There is a revolution underway in the secured document field, as society migrates from using physical secured documents, such as banknotes and identity cards, to the use of smartphones and electronic payment cards for financial transactions and as carriers of our identity credentials.
There is a perception that this revolution is well underway and that the transition from physical to digital is inevitable, unstoppable and irrevocable. The drivers are user convenience and provider cost savings, allied to the technical community’s belief that it can deliver a new way of doing things. Perception trumps reality for now, though, as cash is still used for most retail purchases globally and passports are still required to enter a territory. Nonetheless, this transition is inevitable, so there is a need to consider the impact and implications of this change.
Physical documents are tangible, familiar, and with security and authentication features built in. Moreover, there are a thousand years of history and experience in the world of banknotes, passports and other secured documents, and a key driver for specifiers and designers is security and document protection. In this physical world, professional document examiners develop a sixth sense, a feeling for the document which comes with familiarity and practice.
The result is reflected in the low counterfeiting levels for banknotes and passports (eg. 0.003% of euro banknotes in circulation and 2% of passports worldwide), which compares to, say, the World Health Organization’s estimate that worldwide 10% of medicines are fake. More pertinently, the rate of fraud using payment cards is a large multiple of the banknote counterfeit rate – over 300 times more in the eurozone.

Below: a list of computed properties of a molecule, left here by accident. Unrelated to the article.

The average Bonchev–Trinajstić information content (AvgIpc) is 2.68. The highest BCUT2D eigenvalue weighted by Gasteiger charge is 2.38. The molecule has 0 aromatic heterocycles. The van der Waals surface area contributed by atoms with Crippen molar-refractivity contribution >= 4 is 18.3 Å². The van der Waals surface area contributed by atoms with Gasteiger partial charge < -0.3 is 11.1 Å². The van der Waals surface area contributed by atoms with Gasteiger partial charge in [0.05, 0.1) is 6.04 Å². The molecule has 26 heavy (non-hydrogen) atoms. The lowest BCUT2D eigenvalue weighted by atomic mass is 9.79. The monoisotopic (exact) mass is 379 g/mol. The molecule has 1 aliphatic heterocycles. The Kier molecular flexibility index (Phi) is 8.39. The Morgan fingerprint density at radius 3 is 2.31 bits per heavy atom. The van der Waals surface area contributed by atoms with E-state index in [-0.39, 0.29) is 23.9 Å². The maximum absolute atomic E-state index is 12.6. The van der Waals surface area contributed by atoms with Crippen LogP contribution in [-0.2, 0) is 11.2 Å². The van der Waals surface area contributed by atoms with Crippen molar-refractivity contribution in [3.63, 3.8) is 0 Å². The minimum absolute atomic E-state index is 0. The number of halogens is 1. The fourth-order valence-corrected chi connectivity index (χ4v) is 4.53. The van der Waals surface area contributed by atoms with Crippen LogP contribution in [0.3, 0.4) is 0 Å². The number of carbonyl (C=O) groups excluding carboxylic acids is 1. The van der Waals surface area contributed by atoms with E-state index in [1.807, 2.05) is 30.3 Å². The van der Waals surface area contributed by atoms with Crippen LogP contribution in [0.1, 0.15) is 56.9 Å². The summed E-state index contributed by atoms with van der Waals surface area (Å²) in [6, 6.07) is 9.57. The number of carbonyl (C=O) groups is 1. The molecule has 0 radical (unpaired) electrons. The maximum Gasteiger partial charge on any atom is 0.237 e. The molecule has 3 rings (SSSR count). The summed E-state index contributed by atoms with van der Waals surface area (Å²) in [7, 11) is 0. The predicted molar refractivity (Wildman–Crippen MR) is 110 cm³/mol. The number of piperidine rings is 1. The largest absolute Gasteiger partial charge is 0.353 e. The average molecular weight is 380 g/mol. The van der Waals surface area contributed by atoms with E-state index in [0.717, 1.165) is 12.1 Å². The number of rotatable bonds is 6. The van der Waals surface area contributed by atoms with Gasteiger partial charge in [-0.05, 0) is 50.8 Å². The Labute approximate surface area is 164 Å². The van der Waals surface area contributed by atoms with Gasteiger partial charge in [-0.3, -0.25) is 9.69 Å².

Digital financial transaction systems and identity credentials, for comparison, have barely a 20-year history. This field is technology driven, starting with the development of near field communication (NFC) chips on phones and the 2004 launch of Alipay in China, followed by the the launch of the iPhone in 2007. This ‘we can do it’ attitude leads to the large number of incidents of hacking, system crashes and identity theft which affect millions – sometimes hundreds of millions – of users, often jeopardising their key personal information.
Identity becomes a key factor in this move to digital systems, requiring users to establish their identity and then repeatedly prove it. This involves biometrics, encrypted digital signatures, hash codes, two-factor signatures, self-sovereign ID, encrypted apps, encrypted phones and much more. But all of this depends on the algorithms in the systems. Do we trust these algorithms too much? Is there a role for human senses in examining and authenticating digital identity and
An immigration official can look at and scan a passport and look at the person presenting it. A retailer can check a banknote with their eyes, their fingers and simple equipment – but this takes time. When digital solutions are created, the primary goal is a more convenient product. Security brings friction, eroding that all-important convenience valued by the consumer. Security is required but is currently a secondary consideration in the development of these digital systems.
Digital identity is being introduced across health systems, driver’s licences and national ID cards, facilitating more efficient health care and easing the passenger experience, enabling kerb-to-seat progression without showing any documents at an airport. Significantly, though, no immigration agency allows the same convenience for arriving international passengers, who all have to show a passport or ID card, sometimes to a machine, sometimes to a person, but always with the person there as backup to the machine.
This white paper asks whether the way forward in this transition, this revolution, is to look for ways to draw on the best of both worlds, the physical and the digital. Can the commitment to security and protection that drives the physical secured document field be inculcated among digital system developers and adopters – and if so, how? Reconnaissance aims to stimulate and facilitate this important discussion through its newsletters, conferences and other publications.
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